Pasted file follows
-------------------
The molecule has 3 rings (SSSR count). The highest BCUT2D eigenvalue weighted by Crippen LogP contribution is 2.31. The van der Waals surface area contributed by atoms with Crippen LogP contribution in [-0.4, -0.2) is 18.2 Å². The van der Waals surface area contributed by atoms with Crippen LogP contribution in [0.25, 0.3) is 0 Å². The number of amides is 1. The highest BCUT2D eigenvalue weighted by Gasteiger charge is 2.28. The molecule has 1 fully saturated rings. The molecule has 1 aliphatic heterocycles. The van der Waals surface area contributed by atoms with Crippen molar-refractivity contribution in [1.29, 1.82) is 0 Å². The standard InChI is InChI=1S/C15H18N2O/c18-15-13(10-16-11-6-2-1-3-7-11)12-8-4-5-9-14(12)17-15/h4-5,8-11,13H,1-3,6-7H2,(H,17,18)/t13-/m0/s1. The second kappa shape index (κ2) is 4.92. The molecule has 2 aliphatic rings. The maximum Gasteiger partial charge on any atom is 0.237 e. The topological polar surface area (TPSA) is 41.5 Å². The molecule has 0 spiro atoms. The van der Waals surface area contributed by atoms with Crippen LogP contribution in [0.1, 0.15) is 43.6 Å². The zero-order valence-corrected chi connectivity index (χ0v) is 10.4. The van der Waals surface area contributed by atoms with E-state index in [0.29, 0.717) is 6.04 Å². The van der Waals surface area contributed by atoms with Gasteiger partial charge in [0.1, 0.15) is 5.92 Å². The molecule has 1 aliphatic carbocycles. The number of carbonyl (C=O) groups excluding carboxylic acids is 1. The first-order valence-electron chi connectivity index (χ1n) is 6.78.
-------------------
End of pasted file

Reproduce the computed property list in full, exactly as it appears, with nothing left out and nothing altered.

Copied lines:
The molecule has 3 rings (SSSR count). The highest BCUT2D eigenvalue weighted by Crippen LogP contribution is 2.31. The van der Waals surface area contributed by atoms with Crippen LogP contribution in [-0.4, -0.2) is 18.2 Å². The van der Waals surface area contributed by atoms with Crippen LogP contribution in [0.25, 0.3) is 0 Å². The number of amides is 1. The highest BCUT2D eigenvalue weighted by Gasteiger charge is 2.28. The molecule has 1 fully saturated rings. The molecule has 1 aliphatic heterocycles. The van der Waals surface area contributed by atoms with Crippen molar-refractivity contribution in [1.29, 1.82) is 0 Å². The standard InChI is InChI=1S/C15H18N2O/c18-15-13(10-16-11-6-2-1-3-7-11)12-8-4-5-9-14(12)17-15/h4-5,8-11,13H,1-3,6-7H2,(H,17,18)/t13-/m0/s1. The second kappa shape index (κ2) is 4.92. The molecule has 2 aliphatic rings. The maximum Gasteiger partial charge on any atom is 0.237 e. The topological polar surface area (TPSA) is 41.5 Å². The molecule has 0 spiro atoms. The van der Waals surface area contributed by atoms with Crippen LogP contribution in [0.1, 0.15) is 43.6 Å². The zero-order valence-corrected chi connectivity index (χ0v) is 10.4. The van der Waals surface area contributed by atoms with E-state index in [0.29, 0.717) is 6.04 Å². The van der Waals surface area contributed by atoms with Gasteiger partial charge in [0.1, 0.15) is 5.92 Å². The molecule has 1 aliphatic carbocycles. The number of carbonyl (C=O) groups excluding carboxylic acids is 1. The first-order valence-electron chi connectivity index (χ1n) is 6.78.